That means that multiple supplement companies acquire raw whey protein powder from the same handful of manufacturers. Two of the major protein manufacturers are Glanbia, with main headquarters in Ireland, and Hilmar Ingredients, in California. These are the places where milk actually undergoes rigorous processing that involves various forms of filtering and purification to produce specific protein powders.
Supplement companies like Optimum or Dymatize order raw protein powders, such as whey protein isolate, whey protein concentrate, whey protein hydrolysate and, yes, calcium caseinate or micellar casein, from companies such as Glanbia or Hilmar. These raw, unflavored protein powders are shipped to the supplement companies in massive containers. Each company then adds its own often proprietary blend of ingredients, including flavorings, colorings and other ingredients (extra aminos, say, or enzymes to help digest the protein) to produce their final blend, which ends up in the jug on your kitchen counter.
Whey protein powder is far more effective than any other protein form out there, but its effectiveness can vary widely. Often the limiting factor of a whey protein product is the other ingredients companies add to it. But the type of whey — and the amount of each type present in a product — can also affect effectiveness.
When you buy a protein powder your intention is to buy protein, not carbs and not fat. Carbs and fat are easy to get in your diet, so when you’re laying down your hard-earned cash for a jug of protein, you want it to have as much protein in it as possible. A quick glance at the Supplement Facts panel will let you know how many carbs and how much fat are in the product.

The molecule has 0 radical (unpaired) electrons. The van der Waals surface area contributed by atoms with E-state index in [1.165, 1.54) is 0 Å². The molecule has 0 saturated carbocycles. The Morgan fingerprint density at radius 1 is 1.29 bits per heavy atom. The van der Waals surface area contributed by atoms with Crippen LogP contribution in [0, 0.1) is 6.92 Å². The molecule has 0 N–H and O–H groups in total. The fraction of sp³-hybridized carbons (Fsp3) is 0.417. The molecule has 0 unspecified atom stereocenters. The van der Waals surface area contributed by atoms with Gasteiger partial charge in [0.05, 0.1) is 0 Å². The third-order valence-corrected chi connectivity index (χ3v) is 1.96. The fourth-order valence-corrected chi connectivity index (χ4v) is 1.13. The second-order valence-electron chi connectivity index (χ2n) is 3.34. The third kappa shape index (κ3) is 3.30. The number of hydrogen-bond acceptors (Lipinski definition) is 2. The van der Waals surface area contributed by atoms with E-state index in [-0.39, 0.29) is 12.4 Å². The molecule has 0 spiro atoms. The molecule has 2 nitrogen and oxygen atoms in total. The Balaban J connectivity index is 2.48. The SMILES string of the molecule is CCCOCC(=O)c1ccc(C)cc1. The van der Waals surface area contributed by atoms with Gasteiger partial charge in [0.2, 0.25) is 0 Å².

But you’re not done yet. Keep scanning down the label until you get to the ingredients list. The information contained here is the key to knowing whether a protein powder is really amazing or just simply passable. First you might notice that most whey protein products contain more than one type of whey. You might see whey protein isolate, whey protein hydrolysate (or hydrolyzed whey protein) or whey protein concentrate. To be considered a great whey protein the product MUST list whey protein isolate or hydrolyzed whey protein isolate as the very first ingredient. That’s because whey protein isolates are the purest form of protein you can get, with some being more than 90% protein. And “hydrolyzed whey protein isolate” means that that high-quality whey has been pre-digested into smaller protein fragments for even faster digestion than regular whey isolate. Whey protein concentrate, on the other hand, goes through less filtering, which means fewer of the natural carbohydrates found in milk are removed. The result is a whey product that is much lower in protein content. Although most whey protein concentrates are somewhere between 70-80% protein, some can be less than 35% protein. This is why most companies make a big deal about their whey protein isolate powders. (This is also why isolates and hydrolysates generally cost more.)